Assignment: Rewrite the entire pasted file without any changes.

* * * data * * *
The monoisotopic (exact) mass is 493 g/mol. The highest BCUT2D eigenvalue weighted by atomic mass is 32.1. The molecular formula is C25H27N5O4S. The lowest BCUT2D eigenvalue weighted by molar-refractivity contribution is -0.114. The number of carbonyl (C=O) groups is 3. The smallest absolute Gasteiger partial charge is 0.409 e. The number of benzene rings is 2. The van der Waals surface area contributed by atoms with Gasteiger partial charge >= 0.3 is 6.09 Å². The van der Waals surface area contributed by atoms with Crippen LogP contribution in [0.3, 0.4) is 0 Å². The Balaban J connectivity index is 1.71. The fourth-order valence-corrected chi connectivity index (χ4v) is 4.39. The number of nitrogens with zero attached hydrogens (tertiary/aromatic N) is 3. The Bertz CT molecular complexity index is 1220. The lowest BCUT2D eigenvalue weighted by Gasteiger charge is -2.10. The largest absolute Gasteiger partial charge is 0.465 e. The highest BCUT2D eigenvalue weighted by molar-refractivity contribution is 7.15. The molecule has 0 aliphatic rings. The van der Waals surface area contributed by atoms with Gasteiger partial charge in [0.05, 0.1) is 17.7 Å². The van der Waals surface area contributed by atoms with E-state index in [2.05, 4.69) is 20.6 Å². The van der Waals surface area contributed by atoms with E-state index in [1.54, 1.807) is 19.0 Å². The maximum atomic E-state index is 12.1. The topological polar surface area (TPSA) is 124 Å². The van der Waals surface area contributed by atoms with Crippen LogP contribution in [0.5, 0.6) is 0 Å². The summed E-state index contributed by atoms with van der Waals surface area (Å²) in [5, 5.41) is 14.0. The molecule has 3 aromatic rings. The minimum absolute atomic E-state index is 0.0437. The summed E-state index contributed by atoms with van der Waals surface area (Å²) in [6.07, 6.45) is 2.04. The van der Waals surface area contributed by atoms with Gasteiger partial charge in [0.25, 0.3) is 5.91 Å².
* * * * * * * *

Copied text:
The monoisotopic (exact) mass is 493 g/mol. The highest BCUT2D eigenvalue weighted by atomic mass is 32.1. The molecular formula is C25H27N5O4S. The lowest BCUT2D eigenvalue weighted by molar-refractivity contribution is -0.114. The number of carbonyl (C=O) groups is 3. The smallest absolute Gasteiger partial charge is 0.409 e. The number of benzene rings is 2. The van der Waals surface area contributed by atoms with Gasteiger partial charge >= 0.3 is 6.09 Å². The van der Waals surface area contributed by atoms with Crippen LogP contribution in [0.3, 0.4) is 0 Å². The Balaban J connectivity index is 1.71. The fourth-order valence-corrected chi connectivity index (χ4v) is 4.39. The number of nitrogens with zero attached hydrogens (tertiary/aromatic N) is 3. The Bertz CT molecular complexity index is 1220. The lowest BCUT2D eigenvalue weighted by Gasteiger charge is -2.10. The largest absolute Gasteiger partial charge is 0.465 e. The highest BCUT2D eigenvalue weighted by molar-refractivity contribution is 7.15. The molecule has 0 aliphatic rings. The van der Waals surface area contributed by atoms with Gasteiger partial charge in [0.05, 0.1) is 17.7 Å². The van der Waals surface area contributed by atoms with E-state index in [2.05, 4.69) is 20.6 Å². The van der Waals surface area contributed by atoms with E-state index in [1.54, 1.807) is 19.0 Å². The maximum atomic E-state index is 12.1. The topological polar surface area (TPSA) is 124 Å². The van der Waals surface area contributed by atoms with Crippen LogP contribution in [0.5, 0.6) is 0 Å². The summed E-state index contributed by atoms with van der Waals surface area (Å²) in [5, 5.41) is 14.0. The molecule has 3 aromatic rings. The minimum absolute atomic E-state index is 0.0437. The summed E-state index contributed by atoms with van der Waals surface area (Å²) in [6.07, 6.45) is 2.04. The van der Waals surface area contributed by atoms with Gasteiger partial charge in [0.25, 0.3) is 5.91 Å².